Published June 16, 2017
This week, for the first time this year, the Nasdaq 100 (symbol: QQQ) said “hello!” to its 50-day moving average. The 50-day moving average is a very common reference point for investors and machines programmed to trade. In Chart 1 below, the 50-day moving average is the blue upward sloping line. We can also see that over the past eighteen months, the 50-day moving average has NOT been necessarily a place of solid support for the index, spending much of 2016 moving back and forth above and below the line.
Chart 1: The Nasdaq 100 takes a breather after a furious march higher
On the bottom of the chart, we show that the 8-day moving average, a measure of short-term strength, has fallen slightly below the 20-day moving average, a little bit longer measure of strength. This slip confirms what we already know – that the Nasdaq has been weak on a short-term basis. This move of a shorter moving average below a longer one serves merely as a milestone for the weakness. We note that this is the first time this has occurred since December.
We note the same thing on the relative strength chart just above where we’ve drawn a red line to highlight a typical stopping point in the downdrafts of the QQQ. We see that in April, the index’s pause in price reached the red line before resuming its upward move.
Finally, we note the pink platforms on the chart showing where the price of the QQQ has gotten support and gathered itself to lift off to another run higher. We would guess that somewhere around 135-136 would be that support platform right now.
Chart 2: A longer term view
In short, we technically expect that the Nasdaq 100’s recent weakness, a pause after a torrid move to record highs, should be near a point of ending and likely chopping sideways to digest the gains. If there is a surprise shock to the markets, we would refer back to the green bar in late 2015 (on the longer term Chart 2 just above). There, the index cleared 110 only to fail and gap down below the 50-day moving average and the green bar to kick off a notable decline. There’s nothing economically to suggest this scenario right now. We never see surprise shocks, by definition, of course. For now, we admire the strong run of our focus index and the handsome gains it has brought us.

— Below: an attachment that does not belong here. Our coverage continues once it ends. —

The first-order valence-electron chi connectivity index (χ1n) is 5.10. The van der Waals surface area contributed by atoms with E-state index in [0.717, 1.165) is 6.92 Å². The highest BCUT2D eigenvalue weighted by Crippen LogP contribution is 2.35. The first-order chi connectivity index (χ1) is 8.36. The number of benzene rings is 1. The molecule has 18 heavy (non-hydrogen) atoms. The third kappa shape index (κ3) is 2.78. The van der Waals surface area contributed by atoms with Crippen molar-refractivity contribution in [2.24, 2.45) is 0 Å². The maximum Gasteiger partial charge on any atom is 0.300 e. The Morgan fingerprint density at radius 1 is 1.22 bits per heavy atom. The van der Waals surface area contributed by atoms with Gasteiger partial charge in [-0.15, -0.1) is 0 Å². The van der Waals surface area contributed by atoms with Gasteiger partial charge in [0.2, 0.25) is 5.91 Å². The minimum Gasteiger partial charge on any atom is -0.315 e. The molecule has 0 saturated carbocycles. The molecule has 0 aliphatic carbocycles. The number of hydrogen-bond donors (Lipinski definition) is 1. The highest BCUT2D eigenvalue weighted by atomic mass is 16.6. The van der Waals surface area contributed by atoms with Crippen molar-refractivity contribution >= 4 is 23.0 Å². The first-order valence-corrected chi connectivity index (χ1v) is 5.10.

Stocks came into the week rattled a bit by a sudden shift in favored market sectors with large-cap tech stocks selling off and a sharp downdraft in oil prices adding to the uncertainty. Monday added to that message with the Nasdaq sliding another -0.5% while the broader market only touched lower -0.1%. However, Tuesday brought a reversal of trend with tech stocks bouncing back to lead the broad market higher by +0.4%. Wednesday brought a further tumble in oil prices, with the commodity settling under $45/barrel. The Federal Reserve meeting was the day’s focus event as the central bank lifted rates another +0.25% as expected and outlined plans to reduce their balance sheet full of government and mortgage bonds, again as expected. After a volatile session as investors parsed the Fed announcement, stocks settled with only a -0.1% move. Thursday brought another slightly negative -0.2% session with investors looking for some positive news to change the tone and finding nothing. Friday opened with a blockbuster M&A announcement. Amazon’s purchase of organic grocer Whole Foods wreaked havoc among other food retailers, and retailers in general to an extent, sending Walmart, Target, Costco, Kroger, among others down 5-10%. The broad market managed to hold flat however with industrials continuing their recent relative strength and energy shares bouncing back. The Nasdaq 100 (QQQ) suffered a second week of downdraft losing -1.04% for the week while the S&P 500 had a second flat week at +0.17%. Small-caps, which had been finally showing some strength the prior three weeks, succumbed to the more generally negative tone to post a -1.00% weekly result. Warm wishes and until next week.